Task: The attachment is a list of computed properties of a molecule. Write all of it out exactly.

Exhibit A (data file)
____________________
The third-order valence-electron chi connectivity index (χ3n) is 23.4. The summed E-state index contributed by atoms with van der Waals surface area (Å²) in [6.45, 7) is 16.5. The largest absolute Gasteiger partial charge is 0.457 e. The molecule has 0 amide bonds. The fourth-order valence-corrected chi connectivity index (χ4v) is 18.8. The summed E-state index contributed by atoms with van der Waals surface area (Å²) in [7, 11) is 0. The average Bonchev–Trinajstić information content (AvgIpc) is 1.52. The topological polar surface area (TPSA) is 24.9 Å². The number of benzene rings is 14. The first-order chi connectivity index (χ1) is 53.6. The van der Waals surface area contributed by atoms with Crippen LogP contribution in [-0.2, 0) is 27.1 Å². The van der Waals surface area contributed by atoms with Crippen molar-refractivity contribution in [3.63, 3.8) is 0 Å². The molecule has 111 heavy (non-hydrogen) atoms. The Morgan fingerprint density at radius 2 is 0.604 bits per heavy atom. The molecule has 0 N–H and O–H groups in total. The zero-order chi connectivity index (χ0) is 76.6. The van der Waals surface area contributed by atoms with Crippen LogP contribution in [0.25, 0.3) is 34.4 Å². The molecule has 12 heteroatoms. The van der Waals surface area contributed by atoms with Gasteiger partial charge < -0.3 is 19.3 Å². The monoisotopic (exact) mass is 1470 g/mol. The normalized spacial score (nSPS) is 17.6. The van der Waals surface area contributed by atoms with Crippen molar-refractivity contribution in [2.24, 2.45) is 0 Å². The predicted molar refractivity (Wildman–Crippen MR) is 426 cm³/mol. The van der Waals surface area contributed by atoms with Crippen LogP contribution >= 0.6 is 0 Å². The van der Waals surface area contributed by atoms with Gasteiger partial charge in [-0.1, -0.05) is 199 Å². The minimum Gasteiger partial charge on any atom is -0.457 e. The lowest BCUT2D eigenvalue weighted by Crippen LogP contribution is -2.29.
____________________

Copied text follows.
The third-order valence-electron chi connectivity index (χ3n) is 23.4. The summed E-state index contributed by atoms with van der Waals surface area (Å²) in [6.45, 7) is 16.5. The largest absolute Gasteiger partial charge is 0.457 e. The molecule has 0 amide bonds. The fourth-order valence-corrected chi connectivity index (χ4v) is 18.8. The summed E-state index contributed by atoms with van der Waals surface area (Å²) in [7, 11) is 0. The average Bonchev–Trinajstić information content (AvgIpc) is 1.52. The topological polar surface area (TPSA) is 24.9 Å². The number of benzene rings is 14. The first-order chi connectivity index (χ1) is 53.6. The van der Waals surface area contributed by atoms with Crippen LogP contribution in [-0.2, 0) is 27.1 Å². The van der Waals surface area contributed by atoms with Crippen molar-refractivity contribution in [3.63, 3.8) is 0 Å². The molecule has 111 heavy (non-hydrogen) atoms. The Morgan fingerprint density at radius 2 is 0.604 bits per heavy atom. The molecule has 0 N–H and O–H groups in total. The zero-order chi connectivity index (χ0) is 76.6. The van der Waals surface area contributed by atoms with Crippen LogP contribution in [0.25, 0.3) is 34.4 Å². The molecule has 12 heteroatoms. The van der Waals surface area contributed by atoms with Gasteiger partial charge < -0.3 is 19.3 Å². The monoisotopic (exact) mass is 1470 g/mol. The normalized spacial score (nSPS) is 17.6. The van der Waals surface area contributed by atoms with Crippen molar-refractivity contribution in [2.24, 2.45) is 0 Å². The predicted molar refractivity (Wildman–Crippen MR) is 426 cm³/mol. The van der Waals surface area contributed by atoms with Crippen LogP contribution >= 0.6 is 0 Å². The van der Waals surface area contributed by atoms with Gasteiger partial charge in [-0.1, -0.05) is 199 Å². The minimum Gasteiger partial charge on any atom is -0.457 e. The lowest BCUT2D eigenvalue weighted by Crippen LogP contribution is -2.29.